“Domestic Workers Are Employees: [2018 International Domestic Workers’ Day] Press Conference on Legislation for Protecting the Domestic Workers”, Participant’s Comment #3

 

 

 

 

I am Sunae Kang, a house manager working at Ansan branch of National House Manager’s Cooperative.

Now, I’ve been working as a house manager for ten years.

Everyday I am on my busy way to work, to keep my promise with my clients. Today, I’m working for two families. I am gladly welcomed by them, and sometimes I enter their empty house to work alone. Luckily I’ve met nice families, and had a long relationship with them.

Working as a house manager, I’m taking care of my clients’ housework just like my own. Also, my clients politely treat me like family. They give me drinks, cold in summer, hot in winter. In the tired afternoon, just a piece of chocolate given to me really cheer me up. When one of my fellow house managers had surgery, her client supported part of her hospital bills and waited until she came back after recovery. Isn’t this an exemplary case of respect for house managers?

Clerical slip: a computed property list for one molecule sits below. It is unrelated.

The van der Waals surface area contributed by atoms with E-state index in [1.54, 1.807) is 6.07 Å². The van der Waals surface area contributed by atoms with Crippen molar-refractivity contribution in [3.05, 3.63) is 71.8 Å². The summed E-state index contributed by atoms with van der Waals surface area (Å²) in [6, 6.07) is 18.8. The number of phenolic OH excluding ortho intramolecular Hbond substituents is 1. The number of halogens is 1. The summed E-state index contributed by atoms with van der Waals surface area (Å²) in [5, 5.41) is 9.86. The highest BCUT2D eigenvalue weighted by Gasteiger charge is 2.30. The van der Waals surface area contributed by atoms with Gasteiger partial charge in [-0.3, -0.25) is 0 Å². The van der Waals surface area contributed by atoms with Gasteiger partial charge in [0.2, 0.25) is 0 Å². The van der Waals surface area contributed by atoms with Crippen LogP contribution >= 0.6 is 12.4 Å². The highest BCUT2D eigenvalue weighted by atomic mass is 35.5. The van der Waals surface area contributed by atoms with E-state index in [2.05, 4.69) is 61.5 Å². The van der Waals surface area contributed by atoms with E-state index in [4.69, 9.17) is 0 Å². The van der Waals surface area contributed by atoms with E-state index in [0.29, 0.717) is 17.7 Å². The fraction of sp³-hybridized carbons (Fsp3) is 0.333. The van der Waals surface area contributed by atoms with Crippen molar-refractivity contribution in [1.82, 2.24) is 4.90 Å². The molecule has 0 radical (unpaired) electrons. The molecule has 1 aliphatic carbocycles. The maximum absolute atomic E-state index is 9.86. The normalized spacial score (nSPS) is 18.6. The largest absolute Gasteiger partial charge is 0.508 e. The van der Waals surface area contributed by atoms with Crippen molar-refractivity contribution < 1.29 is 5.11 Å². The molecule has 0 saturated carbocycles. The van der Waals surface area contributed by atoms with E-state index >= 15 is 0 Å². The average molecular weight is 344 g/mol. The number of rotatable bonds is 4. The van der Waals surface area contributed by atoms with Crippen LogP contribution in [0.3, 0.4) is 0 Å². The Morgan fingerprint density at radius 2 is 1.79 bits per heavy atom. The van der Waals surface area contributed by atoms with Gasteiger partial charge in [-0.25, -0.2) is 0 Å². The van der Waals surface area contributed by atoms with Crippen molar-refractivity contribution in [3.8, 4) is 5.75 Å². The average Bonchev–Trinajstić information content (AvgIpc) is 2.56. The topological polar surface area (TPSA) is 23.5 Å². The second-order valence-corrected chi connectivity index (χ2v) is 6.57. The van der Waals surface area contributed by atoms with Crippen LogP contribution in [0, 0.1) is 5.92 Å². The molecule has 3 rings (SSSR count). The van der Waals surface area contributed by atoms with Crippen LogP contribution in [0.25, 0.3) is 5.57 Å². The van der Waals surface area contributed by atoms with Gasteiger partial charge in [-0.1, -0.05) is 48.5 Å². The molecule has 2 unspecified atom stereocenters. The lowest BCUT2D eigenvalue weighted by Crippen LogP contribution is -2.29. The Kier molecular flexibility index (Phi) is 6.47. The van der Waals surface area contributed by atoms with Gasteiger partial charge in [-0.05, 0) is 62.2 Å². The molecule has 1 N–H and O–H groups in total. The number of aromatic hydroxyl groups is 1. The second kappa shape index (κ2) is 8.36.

Even though some are looking down on our job, thanks to our clients supporting us, we can be always confident at work. I am proud of my job. A neat and clean house makes people really happy. Care work can be done by only humans, no matter how much robots become widely used with the advance of technology. I want to happily keep working as long as my health permits. I also want to become an ‘employee’ so that my working conditions could be protected by law. I hope, pretty soon, our bills for on-the-job accidents will be covered by social insurance so that we can more freely go see a doctor. Thank you.